China Is the Main International Force Supporting Globalization





John Ross is a senior research fellow at Chongyang Institute for Financial Studies, Renmin University of China. From 2000 to 2008 he was director of economic and business policy in the administration of Mayor of London Ken Livingstone. He previously served as adviser to several major international mining, finance and equipment manufacturing companies.


DECEMBER 2016 marks the first anniversary of China’s major free trade agreements (FTAs) with South Korea and Australia. So far China has signed 14 free trade pacts with 22 countries and regions in Asia, Latin America, Oceania, and Europe. The rise of protectionist rhetoric in some countries has made China the largest economy that unequivocally supports progress towards free trade. It is consequently crucial to analyze both the fundamental issues involved, that is, the most powerful forces driving the process of globalization, and the immediate practical consequences for China of pushing for FTAs.


The Importance of Trade


First, when analyzing the most powerful forces of economic development, international trade is one of the clearest issues where economic theory and the facts of economic development completely coincide. Economic theory states that international trade will aid economic development: Numerous and repeated factual studies show a positive correlation between the trade openness of an economy and its speed of economic development.


Trade’s importance does not arise from some “magic effect” of crossing national borders. The distance from Shanghai to Beijing and from Shanghai to Osaka is approximately the same, but the importance of trade does not mean that there is some extra benefit to be gained from Shanghai’s trade with Japan rather than with another part of China.


International trade’s importance follows from the proven fact stated in the first sentence of chapter one of the founding work of modern economics, Adam Smith’s The Wealth of Nations: “The greatest improvement in the productive powers of labor, and the greater part of the skill, dexterity, and judgment with which it is directed, or applied, seem to have been the effect of the division of labor.” Modern econometrics fully confirmed Smith’s analysis.


The key role of international trade follows directly from the decisive role of division of labor. As Smith immediately observed: “The division of labor is limited by the extent of the market” – increasing division/socialization of labor required an increasing market size. It was for this fundamental economic reason that Smith advocated free trade. Marx, incidentally, had the same position as Smith on this – albeit using the term “socialization of labor” instead of “division of labor.”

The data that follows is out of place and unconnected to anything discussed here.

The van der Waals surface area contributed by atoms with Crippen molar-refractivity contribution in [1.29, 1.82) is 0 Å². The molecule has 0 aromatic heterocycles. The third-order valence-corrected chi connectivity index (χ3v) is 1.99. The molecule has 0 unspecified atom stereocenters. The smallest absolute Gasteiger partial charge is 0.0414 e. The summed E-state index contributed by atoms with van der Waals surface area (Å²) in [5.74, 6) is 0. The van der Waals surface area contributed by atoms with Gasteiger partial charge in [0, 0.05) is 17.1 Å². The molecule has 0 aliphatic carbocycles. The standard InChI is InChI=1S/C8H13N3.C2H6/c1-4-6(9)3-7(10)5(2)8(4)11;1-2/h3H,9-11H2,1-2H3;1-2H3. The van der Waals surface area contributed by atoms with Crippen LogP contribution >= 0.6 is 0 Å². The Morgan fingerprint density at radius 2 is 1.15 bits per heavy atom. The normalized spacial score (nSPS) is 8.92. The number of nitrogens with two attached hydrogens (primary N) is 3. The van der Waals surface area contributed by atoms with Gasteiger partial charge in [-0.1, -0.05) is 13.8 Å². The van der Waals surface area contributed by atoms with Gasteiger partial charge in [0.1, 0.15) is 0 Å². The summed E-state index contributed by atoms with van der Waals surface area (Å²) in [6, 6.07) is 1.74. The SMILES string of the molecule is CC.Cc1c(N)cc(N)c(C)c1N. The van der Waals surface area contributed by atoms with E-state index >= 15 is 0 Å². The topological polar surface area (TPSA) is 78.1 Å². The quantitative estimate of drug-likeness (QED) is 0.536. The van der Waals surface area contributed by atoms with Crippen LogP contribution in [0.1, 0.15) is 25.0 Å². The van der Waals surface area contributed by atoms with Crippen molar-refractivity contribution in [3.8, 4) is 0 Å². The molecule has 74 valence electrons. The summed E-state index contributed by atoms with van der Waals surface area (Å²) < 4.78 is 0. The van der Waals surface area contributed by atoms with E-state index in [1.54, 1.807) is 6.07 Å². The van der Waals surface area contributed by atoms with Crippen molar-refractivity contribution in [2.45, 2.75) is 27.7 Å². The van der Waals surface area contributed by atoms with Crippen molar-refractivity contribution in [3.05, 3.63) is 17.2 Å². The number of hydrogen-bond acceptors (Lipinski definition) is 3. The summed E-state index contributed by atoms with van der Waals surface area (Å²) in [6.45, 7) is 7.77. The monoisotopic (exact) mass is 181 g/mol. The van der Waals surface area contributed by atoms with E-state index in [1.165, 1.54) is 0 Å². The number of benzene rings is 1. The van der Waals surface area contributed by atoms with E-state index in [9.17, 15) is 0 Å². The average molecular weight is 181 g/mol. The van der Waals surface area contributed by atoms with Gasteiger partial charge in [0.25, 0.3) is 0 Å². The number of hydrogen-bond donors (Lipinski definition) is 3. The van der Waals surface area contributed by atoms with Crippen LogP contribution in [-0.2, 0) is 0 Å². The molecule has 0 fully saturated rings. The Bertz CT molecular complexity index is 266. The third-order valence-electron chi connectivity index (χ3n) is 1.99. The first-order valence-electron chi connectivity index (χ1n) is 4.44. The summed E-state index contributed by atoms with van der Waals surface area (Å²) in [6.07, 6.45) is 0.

“Opening up”


These fundamental economic forces of course explain the success of China’s “reform and opening-up” process since 1978 – and why China seeks new FTAs. Given the success of the “opening-up” policy, it corresponds to China’s national self-interest to press forward with proposals for freer trade and FTAs.


A forum on FTA investment and trade between China and South Korea is held in Shandong Province on May 6, 2015.


But the fact that this advantage of division of labor to economic development is the foundation of trade means equally that developing it is in the interests of other countries as well as China. This is why China has been able to secure its free trade agreements with South Korea, Australia and other countries, and why it wants more.


It is also the beneficial effects of such globalization that have helped generate rapid economic growth in China, India and other developing countries, thereby helping lift hundreds of millions of people out of poverty. Globalization is consequently decisively important for countries, but particularly developing countries and the world’s poorest people, to achieve economic development.


U.S. Economic History


If China since 1978 dramatically illustrates the advantages of open trade, U.S. history provides one of the most dramatic examples of the negative effect of protectionism. The passing of the Smoot-Hawley Tariff Act in 1930 which raised U.S. tariffs, against the advice of huge numbers of U.S. economists, was a decisive factor in the depth of the Great Depression.


Following the devastating experience of the Great Depression after World War II, the U.S. turned policy 180 degrees and actively built a globalized world trade order. The U.S. played a decisive role in seven rounds of negotiations under the General Agreement on Tariffs and Trade (GATT), each of which further liberalized world trade. This culminated in 1995 in the creation of the World Trade Organization (WTO). Every U.S. President from Truman to Obama declared support for freer trade.